“My father was a hockey coach and has always told me to consider timeouts if momentum is swinging heavily towards your opponent, or if emotions are running too high during the course of the game,” Kavanaugh said. “If a game gets out of hand and you end up losing by a large margin and you never used your timeout, you might have lost an opportunity and to change the course of a game by settling your players down and possibly slowing down an opponent’s momentum.”



Hockey is a fast-paced game, and that extends to the time between stoppages and faceoffs. So coaches have to make a split-second decision to use a timeout.

But it’s a decision that can’t be rash.

“Timeouts, for us, is you got to quickly react on as coaches, ‘Is it going to favor your team only?’ Or is it just to call a timeout and really in the long run, or the short-term, is it benefitting the other team by giving them rest,” St. Dominic Academy coach Bob Parker said. “So it’s a game. There’s some gamesmanship on coaches sometimes on using timeouts.”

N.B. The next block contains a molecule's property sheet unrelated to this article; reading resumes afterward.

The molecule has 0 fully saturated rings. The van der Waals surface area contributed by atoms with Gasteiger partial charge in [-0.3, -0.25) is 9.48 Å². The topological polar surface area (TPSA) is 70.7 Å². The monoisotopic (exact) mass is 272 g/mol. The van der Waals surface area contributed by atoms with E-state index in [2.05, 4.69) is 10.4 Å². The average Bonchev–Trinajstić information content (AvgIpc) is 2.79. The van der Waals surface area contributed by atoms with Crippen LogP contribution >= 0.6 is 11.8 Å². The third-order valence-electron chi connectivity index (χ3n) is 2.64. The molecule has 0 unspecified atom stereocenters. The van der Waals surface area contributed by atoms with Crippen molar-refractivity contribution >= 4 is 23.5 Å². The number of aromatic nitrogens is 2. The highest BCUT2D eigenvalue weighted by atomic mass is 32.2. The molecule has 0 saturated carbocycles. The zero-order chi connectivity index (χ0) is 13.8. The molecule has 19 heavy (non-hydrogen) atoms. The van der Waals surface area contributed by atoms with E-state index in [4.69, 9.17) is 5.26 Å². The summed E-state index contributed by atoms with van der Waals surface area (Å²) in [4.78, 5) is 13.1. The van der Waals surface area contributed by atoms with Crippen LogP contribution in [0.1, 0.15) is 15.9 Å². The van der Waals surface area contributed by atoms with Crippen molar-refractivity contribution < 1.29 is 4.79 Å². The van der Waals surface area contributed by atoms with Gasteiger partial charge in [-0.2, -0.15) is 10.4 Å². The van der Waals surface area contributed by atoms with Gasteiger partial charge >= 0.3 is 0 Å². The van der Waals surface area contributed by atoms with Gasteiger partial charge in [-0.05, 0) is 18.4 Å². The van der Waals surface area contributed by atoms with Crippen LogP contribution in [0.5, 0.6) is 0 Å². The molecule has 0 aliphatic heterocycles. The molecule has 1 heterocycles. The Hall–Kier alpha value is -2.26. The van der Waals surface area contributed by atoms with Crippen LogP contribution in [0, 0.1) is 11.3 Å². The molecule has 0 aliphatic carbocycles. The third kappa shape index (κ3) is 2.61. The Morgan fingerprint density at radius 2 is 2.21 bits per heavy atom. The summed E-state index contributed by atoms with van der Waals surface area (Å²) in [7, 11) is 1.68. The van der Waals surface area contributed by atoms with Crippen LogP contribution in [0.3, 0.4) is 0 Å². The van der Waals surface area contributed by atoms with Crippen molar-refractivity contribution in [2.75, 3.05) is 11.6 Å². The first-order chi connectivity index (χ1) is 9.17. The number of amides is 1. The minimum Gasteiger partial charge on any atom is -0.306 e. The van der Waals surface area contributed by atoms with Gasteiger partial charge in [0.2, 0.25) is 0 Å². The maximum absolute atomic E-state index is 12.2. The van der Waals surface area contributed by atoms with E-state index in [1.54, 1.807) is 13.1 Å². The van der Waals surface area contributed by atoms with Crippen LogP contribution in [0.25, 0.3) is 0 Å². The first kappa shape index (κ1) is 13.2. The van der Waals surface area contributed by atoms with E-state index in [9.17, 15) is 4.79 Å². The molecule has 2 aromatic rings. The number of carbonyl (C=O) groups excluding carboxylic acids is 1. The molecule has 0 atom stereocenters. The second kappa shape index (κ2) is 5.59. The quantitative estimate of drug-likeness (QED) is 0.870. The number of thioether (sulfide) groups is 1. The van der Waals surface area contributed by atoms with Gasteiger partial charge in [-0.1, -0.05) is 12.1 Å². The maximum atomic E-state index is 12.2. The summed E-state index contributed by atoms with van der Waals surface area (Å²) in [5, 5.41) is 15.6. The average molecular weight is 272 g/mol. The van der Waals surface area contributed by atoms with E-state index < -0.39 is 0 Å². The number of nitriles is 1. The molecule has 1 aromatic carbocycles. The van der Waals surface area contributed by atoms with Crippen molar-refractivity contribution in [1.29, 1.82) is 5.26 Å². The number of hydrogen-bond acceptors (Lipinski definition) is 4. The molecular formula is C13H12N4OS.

“Hopefully it’s going to help your team, it’s going to benefit your team more than his team,” Parker added. “You get down to the end of the game, you know things are going to slow down somewhat. If you’re ahead you don’t want that to happen. But, you know, sometimes those timeouts are going to occur. You know they’re going to occur. You’re kind of guessing when they’re going to occur.”

Kavanaugh called the opponent’s timeout a “second timeout opportunity.” And it’s one his team took advantage of in a quarterfinal game against Edward Little. A Red Eddies timeout in the waning seconds allowed Kavanaugh a chance to draw up a game-tying play that his team successfully executed.